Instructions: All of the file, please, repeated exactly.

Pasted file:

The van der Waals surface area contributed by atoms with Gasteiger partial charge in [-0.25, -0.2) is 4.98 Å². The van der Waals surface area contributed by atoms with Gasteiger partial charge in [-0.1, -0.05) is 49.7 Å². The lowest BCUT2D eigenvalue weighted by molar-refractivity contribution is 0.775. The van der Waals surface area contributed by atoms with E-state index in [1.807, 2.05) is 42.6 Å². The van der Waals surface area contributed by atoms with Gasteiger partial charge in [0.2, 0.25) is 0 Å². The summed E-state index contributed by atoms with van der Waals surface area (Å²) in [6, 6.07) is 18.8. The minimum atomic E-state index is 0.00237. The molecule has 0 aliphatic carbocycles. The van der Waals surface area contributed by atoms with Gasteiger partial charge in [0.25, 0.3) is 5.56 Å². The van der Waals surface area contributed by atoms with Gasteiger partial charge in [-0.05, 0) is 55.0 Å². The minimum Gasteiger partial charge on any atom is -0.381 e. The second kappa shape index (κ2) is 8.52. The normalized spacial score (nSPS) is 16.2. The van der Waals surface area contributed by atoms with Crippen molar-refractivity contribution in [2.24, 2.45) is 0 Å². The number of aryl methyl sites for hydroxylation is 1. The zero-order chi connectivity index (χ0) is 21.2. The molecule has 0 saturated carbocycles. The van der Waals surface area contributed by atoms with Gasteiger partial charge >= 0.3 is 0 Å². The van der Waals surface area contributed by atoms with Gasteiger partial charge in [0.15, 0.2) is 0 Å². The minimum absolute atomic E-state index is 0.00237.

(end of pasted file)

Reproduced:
The van der Waals surface area contributed by atoms with Gasteiger partial charge in [-0.25, -0.2) is 4.98 Å². The van der Waals surface area contributed by atoms with Gasteiger partial charge in [-0.1, -0.05) is 49.7 Å². The lowest BCUT2D eigenvalue weighted by molar-refractivity contribution is 0.775. The van der Waals surface area contributed by atoms with E-state index in [1.807, 2.05) is 42.6 Å². The van der Waals surface area contributed by atoms with Gasteiger partial charge in [0.2, 0.25) is 0 Å². The summed E-state index contributed by atoms with van der Waals surface area (Å²) in [6, 6.07) is 18.8. The minimum atomic E-state index is 0.00237. The molecule has 0 aliphatic carbocycles. The van der Waals surface area contributed by atoms with Gasteiger partial charge in [0.25, 0.3) is 5.56 Å². The van der Waals surface area contributed by atoms with Gasteiger partial charge in [-0.05, 0) is 55.0 Å². The minimum Gasteiger partial charge on any atom is -0.381 e. The second kappa shape index (κ2) is 8.52. The normalized spacial score (nSPS) is 16.2. The van der Waals surface area contributed by atoms with Crippen molar-refractivity contribution in [2.24, 2.45) is 0 Å². The number of aryl methyl sites for hydroxylation is 1. The zero-order chi connectivity index (χ0) is 21.2. The molecule has 0 saturated carbocycles. The van der Waals surface area contributed by atoms with Gasteiger partial charge >= 0.3 is 0 Å². The van der Waals surface area contributed by atoms with Gasteiger partial charge in [0.15, 0.2) is 0 Å². The minimum absolute atomic E-state index is 0.00237.